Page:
Australia, New Zealand, United States Security TreatyWikipedia short information
The Australia, New Zealand, United States Security Treaty (ANZUS or ANZUS Treaty) is the 1951 collective security agreement which binds Australia and New Zealand and, separately, Australia and the United States, to co-operate on military matters in the Pacific Ocean region, although today the treaty is taken to relate to conflicts worldwide. It provides that an armed attack on any of the three parties would be dangerous to the others, and that each should act to meet the common threat. It set up a committee of foreign ministers that can meet for consultation.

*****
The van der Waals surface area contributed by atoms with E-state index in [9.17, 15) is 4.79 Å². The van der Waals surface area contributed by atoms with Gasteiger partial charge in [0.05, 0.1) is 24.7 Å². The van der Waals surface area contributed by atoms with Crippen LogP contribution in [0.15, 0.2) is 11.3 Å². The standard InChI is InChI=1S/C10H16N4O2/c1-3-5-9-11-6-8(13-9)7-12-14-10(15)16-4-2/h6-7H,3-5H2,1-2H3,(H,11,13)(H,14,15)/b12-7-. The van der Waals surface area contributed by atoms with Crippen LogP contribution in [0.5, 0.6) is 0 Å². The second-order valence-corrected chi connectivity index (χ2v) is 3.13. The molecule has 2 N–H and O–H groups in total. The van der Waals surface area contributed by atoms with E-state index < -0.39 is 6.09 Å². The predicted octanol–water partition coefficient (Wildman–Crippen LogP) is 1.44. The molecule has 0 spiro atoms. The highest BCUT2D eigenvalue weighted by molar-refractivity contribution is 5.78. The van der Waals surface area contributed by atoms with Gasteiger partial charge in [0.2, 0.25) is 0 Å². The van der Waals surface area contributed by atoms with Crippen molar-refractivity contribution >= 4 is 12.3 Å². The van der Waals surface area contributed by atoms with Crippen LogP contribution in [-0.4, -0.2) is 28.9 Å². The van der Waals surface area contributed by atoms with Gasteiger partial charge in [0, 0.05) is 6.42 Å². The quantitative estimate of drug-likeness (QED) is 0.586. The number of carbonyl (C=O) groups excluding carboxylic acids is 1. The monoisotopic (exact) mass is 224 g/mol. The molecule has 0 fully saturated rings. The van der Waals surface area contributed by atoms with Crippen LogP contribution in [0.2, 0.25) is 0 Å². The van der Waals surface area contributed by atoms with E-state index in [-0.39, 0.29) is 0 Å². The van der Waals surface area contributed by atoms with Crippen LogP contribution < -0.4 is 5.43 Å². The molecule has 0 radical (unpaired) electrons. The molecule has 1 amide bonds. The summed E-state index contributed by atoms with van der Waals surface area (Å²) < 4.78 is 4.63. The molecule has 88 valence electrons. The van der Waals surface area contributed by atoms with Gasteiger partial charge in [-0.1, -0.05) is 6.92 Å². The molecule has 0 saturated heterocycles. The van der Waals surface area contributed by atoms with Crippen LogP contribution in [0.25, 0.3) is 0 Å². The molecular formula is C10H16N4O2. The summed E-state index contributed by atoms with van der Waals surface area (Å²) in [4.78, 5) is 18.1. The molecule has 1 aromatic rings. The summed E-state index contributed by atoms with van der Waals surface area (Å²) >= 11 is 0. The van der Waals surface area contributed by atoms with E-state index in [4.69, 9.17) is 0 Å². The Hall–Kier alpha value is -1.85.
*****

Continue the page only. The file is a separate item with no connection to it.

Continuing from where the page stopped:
The treaty was one of the series that the United States formed in the 1949–55 era as part of its collective response to the threat of communism during the Cold War. New Zealand was suspended from ANZUS in 1986 as it initiated a nuclear-free zone in its territorial waters; in late 2012 the United States lifted a ban on visits by New Zealand warships leading to a thawing in tensions. New Zealand maintains a nuclear-free zone as part of its foreign policy and is partially suspended from ANZUS, as the United States maintains an ambiguous policy whether or not the warships carry nuclear weapons; however New Zealand resumed key areas of the ANZUS treaty in 2007 (today bilateral meetings of ANZUS are held between Australia and United States only).
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